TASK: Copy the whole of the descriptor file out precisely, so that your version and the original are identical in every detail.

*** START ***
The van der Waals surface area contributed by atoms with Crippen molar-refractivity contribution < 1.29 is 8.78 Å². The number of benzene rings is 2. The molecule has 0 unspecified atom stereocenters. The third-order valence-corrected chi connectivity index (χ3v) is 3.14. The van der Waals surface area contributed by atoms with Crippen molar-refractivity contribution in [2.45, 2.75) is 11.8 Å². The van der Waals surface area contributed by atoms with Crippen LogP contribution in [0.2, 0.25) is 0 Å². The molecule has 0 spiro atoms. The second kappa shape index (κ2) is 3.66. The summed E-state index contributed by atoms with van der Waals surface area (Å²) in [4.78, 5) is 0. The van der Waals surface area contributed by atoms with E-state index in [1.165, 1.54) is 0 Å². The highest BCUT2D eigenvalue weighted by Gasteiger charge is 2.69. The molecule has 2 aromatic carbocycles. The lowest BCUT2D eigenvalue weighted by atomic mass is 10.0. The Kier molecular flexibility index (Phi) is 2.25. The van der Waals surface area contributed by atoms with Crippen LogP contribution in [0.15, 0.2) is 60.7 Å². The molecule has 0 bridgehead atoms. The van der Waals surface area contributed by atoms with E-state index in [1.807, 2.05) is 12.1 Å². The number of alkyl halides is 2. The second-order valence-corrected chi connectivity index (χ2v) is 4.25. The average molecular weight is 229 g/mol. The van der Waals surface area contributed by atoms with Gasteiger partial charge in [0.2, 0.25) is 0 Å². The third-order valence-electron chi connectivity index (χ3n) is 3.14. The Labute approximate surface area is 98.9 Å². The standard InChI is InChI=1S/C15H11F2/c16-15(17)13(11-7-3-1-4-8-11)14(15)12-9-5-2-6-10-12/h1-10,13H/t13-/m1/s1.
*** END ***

The van der Waals surface area contributed by atoms with Crippen molar-refractivity contribution < 1.29 is 8.78 Å². The number of benzene rings is 2. The molecule has 0 unspecified atom stereocenters. The third-order valence-corrected chi connectivity index (χ3v) is 3.14. The van der Waals surface area contributed by atoms with Crippen molar-refractivity contribution in [2.45, 2.75) is 11.8 Å². The van der Waals surface area contributed by atoms with Crippen LogP contribution in [0.2, 0.25) is 0 Å². The molecule has 0 spiro atoms. The second kappa shape index (κ2) is 3.66. The summed E-state index contributed by atoms with van der Waals surface area (Å²) in [4.78, 5) is 0. The van der Waals surface area contributed by atoms with E-state index in [1.165, 1.54) is 0 Å². The highest BCUT2D eigenvalue weighted by Gasteiger charge is 2.69. The molecule has 2 aromatic carbocycles. The lowest BCUT2D eigenvalue weighted by atomic mass is 10.0. The Kier molecular flexibility index (Phi) is 2.25. The van der Waals surface area contributed by atoms with Crippen LogP contribution in [0.15, 0.2) is 60.7 Å². The molecule has 0 bridgehead atoms. The van der Waals surface area contributed by atoms with E-state index in [1.807, 2.05) is 12.1 Å². The number of alkyl halides is 2. The second-order valence-corrected chi connectivity index (χ2v) is 4.25. The average molecular weight is 229 g/mol. The van der Waals surface area contributed by atoms with Gasteiger partial charge in [0.2, 0.25) is 0 Å². The third-order valence-electron chi connectivity index (χ3n) is 3.14. The Labute approximate surface area is 98.9 Å². The standard InChI is InChI=1S/C15H11F2/c16-15(17)13(11-7-3-1-4-8-11)14(15)12-9-5-2-6-10-12/h1-10,13H/t13-/m1/s1.